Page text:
Muzak is the new album by Saturnia, a project of Luis Simone from Portugal. The album was recorded in between 2003 and 2005, and also features some guests, most famous being Nik Turner and Daevid Allen. Saturnia’s previous release, 2003’s Hydrophonic Gardening, was an excellent, soft, peaceful and cosmic experience, and now Luis has switched into a bit groovier style. This time, there is also a lot more vocals, and Luis’s soft, dreamy voice is real pleasurable to hear. Muzak includes no fillers, and each and every one of the albums ten tracks are masterpieces. Although there is again some programming involved, the album still sounds very organic. The exquisite drum rhythms, really deep bass and various keyboards and synthesizers are often playing the main role, but there is also some acoustic guitar, sitar, tampura, flute, gong, chimes, lap steel guitar etc. in there. The overall feel of the album is very psychedelic.
The opening track ”Mindrama” is the grooviest on the CD, and it’s totally danceable stuff. The hypnotic vocals and psychedelic effects as well as the effective beat make it possibly the best number on the album, amazing! The second track “Organza” works and grooves very well too, and features Nik Turner on flute. This number has also some very spacey analogue synth stuff. The slower, 60’s psych pop ballad “Kite” is a beautiful and melancholic track with soft vocals and has some organ and Mellotron sounds and also for example a bit of acoustic guitar. “Infinite Chord” is, apart from a few oms, an instrumental, repetitive and cosmic track, totally mind-blowing stuff, as well. “Analepsis” is a tad more relaxed, slow and peaceful song, although at times the going gets a bit livelier. “Aqua” is a slow, beautiful, mellow ballad with trip hop beat and Mellotron sounds, and sort of reminds me of Air. At times the track gets rather psychedelic and the melancholic, ascending chord progression in the end brings to mind Pink Floyd or King Crimson’s fist album. One of the best tracks on the album. “Nipple” begins in a very psychedelic way apparently with some treated field-recordings, after which it’s time again for some peaceful Pink Floydish going, but the tracks also gets a bit more rhythmical at some point. The slow and dreamy “Utterly Luminescent” includes for example some droney sitar and vibraphone. The faster, psychedelic “Hedge Maze” has even some jazzy tones, soft, almost whispering vocals and cosmic vibrations. The album finishes with “Syrian” that starts off in a percussive way and has Daevid Allen delivering the very effective, narrative vocals. It has a rather mystical, dark atmosphere. This is just a totally amazing album for sure, and I can warmly recommend this to all the friends of psychedelic music!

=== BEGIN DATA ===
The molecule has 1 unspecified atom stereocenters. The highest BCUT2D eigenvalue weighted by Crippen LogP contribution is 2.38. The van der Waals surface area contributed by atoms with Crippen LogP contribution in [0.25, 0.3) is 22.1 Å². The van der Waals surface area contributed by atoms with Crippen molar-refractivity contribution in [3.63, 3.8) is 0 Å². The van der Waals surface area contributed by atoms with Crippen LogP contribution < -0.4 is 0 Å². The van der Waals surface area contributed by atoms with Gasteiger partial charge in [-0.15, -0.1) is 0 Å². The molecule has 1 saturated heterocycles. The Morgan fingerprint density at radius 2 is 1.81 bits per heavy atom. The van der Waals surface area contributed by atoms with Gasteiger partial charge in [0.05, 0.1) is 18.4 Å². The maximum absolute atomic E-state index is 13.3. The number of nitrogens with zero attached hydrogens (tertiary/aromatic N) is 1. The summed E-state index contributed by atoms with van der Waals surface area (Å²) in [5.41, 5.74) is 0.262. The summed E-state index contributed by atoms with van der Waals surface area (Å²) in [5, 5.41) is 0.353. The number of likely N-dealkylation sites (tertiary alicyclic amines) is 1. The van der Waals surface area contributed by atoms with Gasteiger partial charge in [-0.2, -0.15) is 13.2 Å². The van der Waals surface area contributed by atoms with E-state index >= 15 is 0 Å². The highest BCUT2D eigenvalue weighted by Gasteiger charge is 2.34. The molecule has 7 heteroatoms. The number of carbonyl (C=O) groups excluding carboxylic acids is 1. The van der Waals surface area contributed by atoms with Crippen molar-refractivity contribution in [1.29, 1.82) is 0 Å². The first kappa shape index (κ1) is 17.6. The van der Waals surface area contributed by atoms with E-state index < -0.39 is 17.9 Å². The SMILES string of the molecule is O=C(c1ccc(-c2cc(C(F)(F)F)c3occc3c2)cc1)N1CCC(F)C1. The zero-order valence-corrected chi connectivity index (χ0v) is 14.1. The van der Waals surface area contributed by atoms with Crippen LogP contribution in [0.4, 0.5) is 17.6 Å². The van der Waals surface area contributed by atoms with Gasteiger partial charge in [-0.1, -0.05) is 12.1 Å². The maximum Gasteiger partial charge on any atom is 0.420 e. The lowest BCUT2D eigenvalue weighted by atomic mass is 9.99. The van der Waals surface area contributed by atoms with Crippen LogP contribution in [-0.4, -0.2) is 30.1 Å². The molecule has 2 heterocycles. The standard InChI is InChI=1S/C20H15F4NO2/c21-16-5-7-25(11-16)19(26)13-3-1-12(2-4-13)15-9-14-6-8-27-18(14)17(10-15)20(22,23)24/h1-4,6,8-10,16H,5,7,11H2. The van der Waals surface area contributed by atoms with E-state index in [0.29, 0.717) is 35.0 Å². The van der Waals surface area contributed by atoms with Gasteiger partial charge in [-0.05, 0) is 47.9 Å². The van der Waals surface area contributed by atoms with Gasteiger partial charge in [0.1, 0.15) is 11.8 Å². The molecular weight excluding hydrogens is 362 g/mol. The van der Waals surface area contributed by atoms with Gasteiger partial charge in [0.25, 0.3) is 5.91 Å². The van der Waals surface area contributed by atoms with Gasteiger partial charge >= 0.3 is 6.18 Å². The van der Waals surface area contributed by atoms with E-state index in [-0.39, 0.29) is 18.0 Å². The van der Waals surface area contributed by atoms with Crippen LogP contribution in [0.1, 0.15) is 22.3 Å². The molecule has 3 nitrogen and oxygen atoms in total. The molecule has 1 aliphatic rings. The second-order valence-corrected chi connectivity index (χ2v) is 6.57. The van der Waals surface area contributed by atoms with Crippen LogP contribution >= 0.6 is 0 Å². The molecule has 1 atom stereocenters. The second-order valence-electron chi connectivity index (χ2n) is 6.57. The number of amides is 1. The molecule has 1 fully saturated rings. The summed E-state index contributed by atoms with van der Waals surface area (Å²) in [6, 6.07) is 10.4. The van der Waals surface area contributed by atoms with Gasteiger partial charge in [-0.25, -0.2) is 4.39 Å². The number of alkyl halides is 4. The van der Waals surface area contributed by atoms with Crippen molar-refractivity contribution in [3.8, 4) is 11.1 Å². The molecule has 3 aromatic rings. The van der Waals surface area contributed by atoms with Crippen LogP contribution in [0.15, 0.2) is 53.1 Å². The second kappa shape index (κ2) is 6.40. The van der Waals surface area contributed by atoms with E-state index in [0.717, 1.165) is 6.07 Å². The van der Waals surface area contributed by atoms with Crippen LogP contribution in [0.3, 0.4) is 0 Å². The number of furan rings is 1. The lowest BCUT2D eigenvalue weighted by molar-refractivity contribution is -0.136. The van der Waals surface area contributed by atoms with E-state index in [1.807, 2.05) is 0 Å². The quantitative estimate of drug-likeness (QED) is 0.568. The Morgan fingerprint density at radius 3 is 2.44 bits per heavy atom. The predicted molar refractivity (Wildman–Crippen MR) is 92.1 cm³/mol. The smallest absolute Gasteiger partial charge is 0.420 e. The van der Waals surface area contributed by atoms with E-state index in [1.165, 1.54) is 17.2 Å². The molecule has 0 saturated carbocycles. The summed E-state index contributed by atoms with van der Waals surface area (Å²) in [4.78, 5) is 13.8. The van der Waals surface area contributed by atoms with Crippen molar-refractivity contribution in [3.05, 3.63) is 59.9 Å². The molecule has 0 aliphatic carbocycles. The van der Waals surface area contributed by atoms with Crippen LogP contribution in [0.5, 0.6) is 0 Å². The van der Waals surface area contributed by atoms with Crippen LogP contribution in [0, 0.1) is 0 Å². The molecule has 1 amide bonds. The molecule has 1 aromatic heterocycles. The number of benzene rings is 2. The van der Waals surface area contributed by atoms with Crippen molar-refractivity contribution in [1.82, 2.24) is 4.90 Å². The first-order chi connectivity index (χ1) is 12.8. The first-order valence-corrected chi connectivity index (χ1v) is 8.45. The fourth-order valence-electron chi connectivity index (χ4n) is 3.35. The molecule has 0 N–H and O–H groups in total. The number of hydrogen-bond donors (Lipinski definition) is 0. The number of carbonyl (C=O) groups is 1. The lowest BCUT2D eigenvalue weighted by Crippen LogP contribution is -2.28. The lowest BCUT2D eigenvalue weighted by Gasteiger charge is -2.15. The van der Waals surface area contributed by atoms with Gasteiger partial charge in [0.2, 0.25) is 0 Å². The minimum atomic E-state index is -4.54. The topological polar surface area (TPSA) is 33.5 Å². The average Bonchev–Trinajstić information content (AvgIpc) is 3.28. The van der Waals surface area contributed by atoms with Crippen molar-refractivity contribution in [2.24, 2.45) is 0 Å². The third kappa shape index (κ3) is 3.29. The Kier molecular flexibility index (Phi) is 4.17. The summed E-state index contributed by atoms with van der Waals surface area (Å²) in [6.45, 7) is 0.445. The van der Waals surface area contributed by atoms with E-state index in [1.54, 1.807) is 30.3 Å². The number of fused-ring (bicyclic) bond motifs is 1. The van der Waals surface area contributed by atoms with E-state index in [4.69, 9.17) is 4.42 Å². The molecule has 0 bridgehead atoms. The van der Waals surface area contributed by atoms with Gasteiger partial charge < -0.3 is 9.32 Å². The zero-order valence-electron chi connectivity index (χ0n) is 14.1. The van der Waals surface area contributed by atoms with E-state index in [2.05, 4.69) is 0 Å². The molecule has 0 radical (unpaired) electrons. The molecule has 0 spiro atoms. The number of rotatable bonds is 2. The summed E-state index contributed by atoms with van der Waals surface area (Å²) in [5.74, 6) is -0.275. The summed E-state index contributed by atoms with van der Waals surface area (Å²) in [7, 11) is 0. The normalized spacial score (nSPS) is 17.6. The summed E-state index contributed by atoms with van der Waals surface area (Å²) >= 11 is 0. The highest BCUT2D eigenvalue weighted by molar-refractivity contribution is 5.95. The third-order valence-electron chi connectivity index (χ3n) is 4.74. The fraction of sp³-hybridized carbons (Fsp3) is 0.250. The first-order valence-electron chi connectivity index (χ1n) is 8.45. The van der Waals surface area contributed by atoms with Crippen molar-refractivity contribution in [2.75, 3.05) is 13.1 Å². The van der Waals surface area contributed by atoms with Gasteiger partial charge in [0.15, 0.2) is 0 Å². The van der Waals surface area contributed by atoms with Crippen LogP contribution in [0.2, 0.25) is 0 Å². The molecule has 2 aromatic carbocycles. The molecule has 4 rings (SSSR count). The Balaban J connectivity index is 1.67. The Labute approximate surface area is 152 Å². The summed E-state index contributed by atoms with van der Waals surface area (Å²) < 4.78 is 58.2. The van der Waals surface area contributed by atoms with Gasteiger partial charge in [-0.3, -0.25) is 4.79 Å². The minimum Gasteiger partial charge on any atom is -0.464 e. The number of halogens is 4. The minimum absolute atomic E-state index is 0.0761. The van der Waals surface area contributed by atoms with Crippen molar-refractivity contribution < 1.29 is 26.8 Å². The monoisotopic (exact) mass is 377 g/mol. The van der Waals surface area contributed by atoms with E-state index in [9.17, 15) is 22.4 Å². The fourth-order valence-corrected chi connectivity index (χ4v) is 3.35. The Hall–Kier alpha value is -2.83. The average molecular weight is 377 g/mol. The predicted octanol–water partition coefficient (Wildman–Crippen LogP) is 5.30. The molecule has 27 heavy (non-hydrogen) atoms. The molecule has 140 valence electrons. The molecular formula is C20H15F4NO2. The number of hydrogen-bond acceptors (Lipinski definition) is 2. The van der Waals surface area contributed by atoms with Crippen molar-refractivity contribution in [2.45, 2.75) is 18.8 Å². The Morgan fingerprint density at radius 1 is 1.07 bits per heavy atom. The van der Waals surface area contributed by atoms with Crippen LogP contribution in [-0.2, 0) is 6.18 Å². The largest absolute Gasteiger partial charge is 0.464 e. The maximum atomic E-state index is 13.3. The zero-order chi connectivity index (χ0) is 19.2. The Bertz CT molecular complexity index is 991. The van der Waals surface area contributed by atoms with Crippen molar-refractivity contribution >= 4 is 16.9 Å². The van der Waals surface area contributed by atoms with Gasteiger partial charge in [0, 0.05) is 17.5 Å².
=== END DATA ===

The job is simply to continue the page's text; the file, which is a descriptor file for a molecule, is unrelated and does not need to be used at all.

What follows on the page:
Psychotropic Zone 26.01.07 by Dj Astro